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What happened? What’s next? - COVID-19 relief bill includes DMC milk production history adjustment

Progressive Dairy Editor Dave Natzke Published on 19 January 2021

In this column, Progressive Dairy summarizes issues in the news and attempts to describe how they might affect dairy farmers. Look for more extensive background and details at Progressive Dairy.

Items in this column are compiled from Progressive Dairy staff news sources. Send news items to Dave Natzke




What happened?

A 5,600-page, $2.3 trillion spending bill – combining fiscal year 2021 omnibus appropriations with a COVID-19 relief package – was signed into law at the end of December. Specific to dairy, the $900 billion COVID-19 relief bill creates a provision for Dairy Margin Coverage (DMC) program supplemental payments for small and medium-sized dairies in any month when DMC indemnity payments are triggered, and establishes a $400 million Dairy Donation Program, designed to provide dairy products to food-insecure households while adding support to dairy prices by removing excess products from the market.

What’s next?

Attention turns toward implementation of provisions designed to assist producers, processors and consumers.

The bill, signed into law on Dec. 27, requires the USDA’s Farm Service Agency (FSA) to establish a sign-up period within 45 days for eligible producers to make DMC production history adjustments. Sign-up details were not available at Progressive Dairy’s deadline.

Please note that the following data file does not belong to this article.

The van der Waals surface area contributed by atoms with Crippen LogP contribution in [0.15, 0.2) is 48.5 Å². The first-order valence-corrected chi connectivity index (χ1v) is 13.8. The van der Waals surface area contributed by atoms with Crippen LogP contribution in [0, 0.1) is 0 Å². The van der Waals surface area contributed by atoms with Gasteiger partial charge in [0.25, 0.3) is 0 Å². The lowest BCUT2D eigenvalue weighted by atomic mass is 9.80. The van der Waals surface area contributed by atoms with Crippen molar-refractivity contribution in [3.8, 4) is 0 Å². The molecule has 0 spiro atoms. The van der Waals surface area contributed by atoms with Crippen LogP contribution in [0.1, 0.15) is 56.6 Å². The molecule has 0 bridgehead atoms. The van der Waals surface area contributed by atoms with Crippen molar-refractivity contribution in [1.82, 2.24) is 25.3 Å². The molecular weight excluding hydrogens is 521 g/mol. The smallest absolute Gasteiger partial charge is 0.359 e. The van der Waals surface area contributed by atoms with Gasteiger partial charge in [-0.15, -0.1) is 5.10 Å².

One thing that adds uncertainty to the process timeline is the change in political leadership. Government agency leaders are political appointees, and the transition from the Trump to the Biden administration could require new administrators in key USDA positions.

Bottom line

While the original DMC program established an eligible baseline on milk production in years 2011, 2012 and 2013, this bill allows some producers to use actual milk production in 2019. During months DMC indemnity payments are triggered, the supplemental payments would cover 75% of the difference between the production history established in 2011-13 and 2019 actual milk production.

With DMC Tier I production limits remaining at 5 million pounds of milk or less annually, the DMC milk production history adjustment primarily benefits smaller operations by allowing them to increase annual milk production eligible for DMC coverage and indemnity payments up to that cap. No supplemental payments are permitted on milk production above 5 million pounds per year.

The adjusted milk production baseline is effective January 2021 through the life of the current Farm Bill and DMC program, ending in 2023, and is not retroactive to 2019-20. The January 2021 DMC margin won’t be announced until Feb. 26.